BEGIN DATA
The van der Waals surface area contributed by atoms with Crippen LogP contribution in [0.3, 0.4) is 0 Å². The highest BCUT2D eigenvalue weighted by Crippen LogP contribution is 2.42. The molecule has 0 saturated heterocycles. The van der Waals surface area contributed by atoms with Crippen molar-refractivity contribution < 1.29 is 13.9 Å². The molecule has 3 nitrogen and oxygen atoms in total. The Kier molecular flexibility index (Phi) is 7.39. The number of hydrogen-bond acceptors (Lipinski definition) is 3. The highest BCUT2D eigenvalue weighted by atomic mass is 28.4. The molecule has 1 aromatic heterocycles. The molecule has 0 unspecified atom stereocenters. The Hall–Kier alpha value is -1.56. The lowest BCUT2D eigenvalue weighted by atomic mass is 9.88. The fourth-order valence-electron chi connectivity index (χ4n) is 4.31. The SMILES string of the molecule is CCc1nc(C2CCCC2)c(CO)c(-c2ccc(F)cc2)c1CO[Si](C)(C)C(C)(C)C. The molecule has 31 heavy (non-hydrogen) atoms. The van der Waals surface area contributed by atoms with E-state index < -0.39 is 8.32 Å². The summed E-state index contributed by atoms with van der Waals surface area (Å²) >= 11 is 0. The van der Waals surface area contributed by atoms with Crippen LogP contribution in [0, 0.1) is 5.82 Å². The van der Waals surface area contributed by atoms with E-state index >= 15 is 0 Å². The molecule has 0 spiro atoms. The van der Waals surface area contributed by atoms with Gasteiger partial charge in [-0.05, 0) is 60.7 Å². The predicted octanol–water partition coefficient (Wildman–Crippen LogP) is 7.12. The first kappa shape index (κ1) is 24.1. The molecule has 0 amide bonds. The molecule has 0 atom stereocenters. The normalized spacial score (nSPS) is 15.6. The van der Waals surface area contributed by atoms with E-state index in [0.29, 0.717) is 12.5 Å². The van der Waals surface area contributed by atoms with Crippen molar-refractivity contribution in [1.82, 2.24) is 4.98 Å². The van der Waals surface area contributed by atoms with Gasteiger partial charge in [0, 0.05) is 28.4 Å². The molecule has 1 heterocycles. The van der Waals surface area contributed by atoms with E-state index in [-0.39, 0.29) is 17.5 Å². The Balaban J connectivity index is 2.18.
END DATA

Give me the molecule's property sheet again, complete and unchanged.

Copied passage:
The van der Waals surface area contributed by atoms with Crippen LogP contribution in [0.3, 0.4) is 0 Å². The highest BCUT2D eigenvalue weighted by Crippen LogP contribution is 2.42. The molecule has 0 saturated heterocycles. The van der Waals surface area contributed by atoms with Crippen molar-refractivity contribution < 1.29 is 13.9 Å². The molecule has 3 nitrogen and oxygen atoms in total. The Kier molecular flexibility index (Phi) is 7.39. The number of hydrogen-bond acceptors (Lipinski definition) is 3. The highest BCUT2D eigenvalue weighted by atomic mass is 28.4. The molecule has 1 aromatic heterocycles. The molecule has 0 unspecified atom stereocenters. The Hall–Kier alpha value is -1.56. The lowest BCUT2D eigenvalue weighted by atomic mass is 9.88. The fourth-order valence-electron chi connectivity index (χ4n) is 4.31. The SMILES string of the molecule is CCc1nc(C2CCCC2)c(CO)c(-c2ccc(F)cc2)c1CO[Si](C)(C)C(C)(C)C. The molecule has 31 heavy (non-hydrogen) atoms. The van der Waals surface area contributed by atoms with E-state index < -0.39 is 8.32 Å². The summed E-state index contributed by atoms with van der Waals surface area (Å²) >= 11 is 0. The van der Waals surface area contributed by atoms with Crippen LogP contribution in [0, 0.1) is 5.82 Å². The van der Waals surface area contributed by atoms with E-state index >= 15 is 0 Å². The molecule has 0 spiro atoms. The van der Waals surface area contributed by atoms with Gasteiger partial charge in [-0.05, 0) is 60.7 Å². The predicted octanol–water partition coefficient (Wildman–Crippen LogP) is 7.12. The first kappa shape index (κ1) is 24.1. The molecule has 0 amide bonds. The molecule has 0 atom stereocenters. The normalized spacial score (nSPS) is 15.6. The van der Waals surface area contributed by atoms with E-state index in [0.29, 0.717) is 12.5 Å². The van der Waals surface area contributed by atoms with Crippen molar-refractivity contribution in [1.82, 2.24) is 4.98 Å². The van der Waals surface area contributed by atoms with Gasteiger partial charge in [0, 0.05) is 28.4 Å². The molecule has 1 heterocycles. The van der Waals surface area contributed by atoms with E-state index in [-0.39, 0.29) is 17.5 Å². The Balaban J connectivity index is 2.18.